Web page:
Happy Easter Stevo Rangers!


Easter is an important time for Christians – starting with the 40 days of Lent and ending with Holy week and Easter Sunday. But where do some of the traditions we know in the UK come from? And how do other countries mark this special time?

Read below to find out more!

I hope you find this an interesting read – let’s remember to be respectful and open to learning about ALL traditions and cultures.
“Diversity is the one true thing we all have in common…Celebrate it every day”


Pancake Day & Lent:

 The ‘Easter’ period starts with Shrove Tuesday, or ‘Pancake Day’ as most of us refer to it.

The tradition of pancake day began as many people would fast or give up foods such as butter, eggs and fat (key ingredients for pancakes) for Lent, and so they would use these all up on Shrove Tuesday before Lent begins on Ash Wednesday.

Why Easter EGGS?

Church leaders used to ban the consumption of eggs in Holy week (the week leading up to Easter) – and so any eggs laid that week would be put aside and decorated as gifts to give children. This developed into the giving of chocolate eggs in France & Germany in the 19thcentury.

Rolling our Easter Eggs:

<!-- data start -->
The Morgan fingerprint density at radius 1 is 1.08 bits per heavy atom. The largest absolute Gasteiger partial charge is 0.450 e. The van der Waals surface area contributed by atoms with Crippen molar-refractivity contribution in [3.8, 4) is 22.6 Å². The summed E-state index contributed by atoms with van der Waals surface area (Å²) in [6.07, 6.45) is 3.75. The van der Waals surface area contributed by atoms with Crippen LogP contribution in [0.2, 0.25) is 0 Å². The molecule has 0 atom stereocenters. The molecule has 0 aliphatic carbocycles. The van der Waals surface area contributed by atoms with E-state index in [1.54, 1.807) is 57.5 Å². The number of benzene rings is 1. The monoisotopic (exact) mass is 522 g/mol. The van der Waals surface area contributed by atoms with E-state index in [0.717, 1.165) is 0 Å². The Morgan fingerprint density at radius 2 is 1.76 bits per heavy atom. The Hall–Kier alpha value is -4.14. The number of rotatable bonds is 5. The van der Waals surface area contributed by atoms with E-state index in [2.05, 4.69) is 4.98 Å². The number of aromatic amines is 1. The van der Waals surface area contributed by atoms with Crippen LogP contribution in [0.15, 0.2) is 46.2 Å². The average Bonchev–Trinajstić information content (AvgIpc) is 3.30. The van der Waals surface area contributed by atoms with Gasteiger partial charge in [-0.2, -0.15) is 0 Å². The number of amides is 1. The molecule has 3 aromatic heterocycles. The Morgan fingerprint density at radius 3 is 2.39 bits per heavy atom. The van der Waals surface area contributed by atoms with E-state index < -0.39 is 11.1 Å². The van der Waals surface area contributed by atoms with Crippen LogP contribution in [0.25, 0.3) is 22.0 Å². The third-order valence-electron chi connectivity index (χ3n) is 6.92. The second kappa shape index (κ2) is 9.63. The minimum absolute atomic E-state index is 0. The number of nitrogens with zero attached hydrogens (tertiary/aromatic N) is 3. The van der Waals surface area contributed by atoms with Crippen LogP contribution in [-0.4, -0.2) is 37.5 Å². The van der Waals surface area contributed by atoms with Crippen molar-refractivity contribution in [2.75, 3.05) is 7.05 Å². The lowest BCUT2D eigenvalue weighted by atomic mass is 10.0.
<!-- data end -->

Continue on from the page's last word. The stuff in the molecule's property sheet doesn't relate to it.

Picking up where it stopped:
Some families roll their easter eggs down hills on Easter day – me and my sister ‘roll’ ours very aggressively against door frames in the house to crack the eggs into pieces – but where has this come from? (If you’re one of those neat and tidy people who tap it gently against your table to break it open, you’re missing out).

Well – this tradition of rolling the eggs is symbolic of rolling away the stone at Jesus’ tomb where he was resurrected (Easter Sunday) after being crucified (Good Friday).





Other traditions around the World



 FOOD FIGHT! The people of Bulgaria get involved in an egg-fight and the winner is the one to finish the fight with an unbroken egg. Traditionally, the winner is said to have good luck and be the most successful in the coming year.


Finland & Sweden


Children dress up as ‘Easter Witches’ wearing colourful headscarves and painted rosy red cheeks, sometimes carrying bunches of decorated willow branches. They knock on neighbours’ doors offering drawings they’ve done in the hope of receiving sweets or chocolate eggs in return.


On Easter Monday in Haux (southern France), a giant omelette is made and served in the town’s market square. The omelette is intended to feed around 1,000 people – made of approximately 4,500 eggs! This tradition is said to date back to when Napoleon came through the town and loved his omelette so much, he demanded the townsfolk gathered all their eggs to make one for his entire army.

Washington (USA)

The President hosts an Easter Egg Roll on the White House lawn on Easter Monday which includes an egg and spoon race with a twist – the egg is rolled along the grass with the spoon (sounds like cheating to me?!) There is usually an egg hunt and other games and crafts for children to get involved with on the day too.



The Netherlands & Belgium

Church bells are silenced for at least Easter Saturday (longer in some places) as a sign of mourning for crucified Jesus. The bells ‘return from Rome’ on Easter Sunday to celebrate the resurrection of Jesus.



Have a lovely Easter everyone, however you’re spending it!

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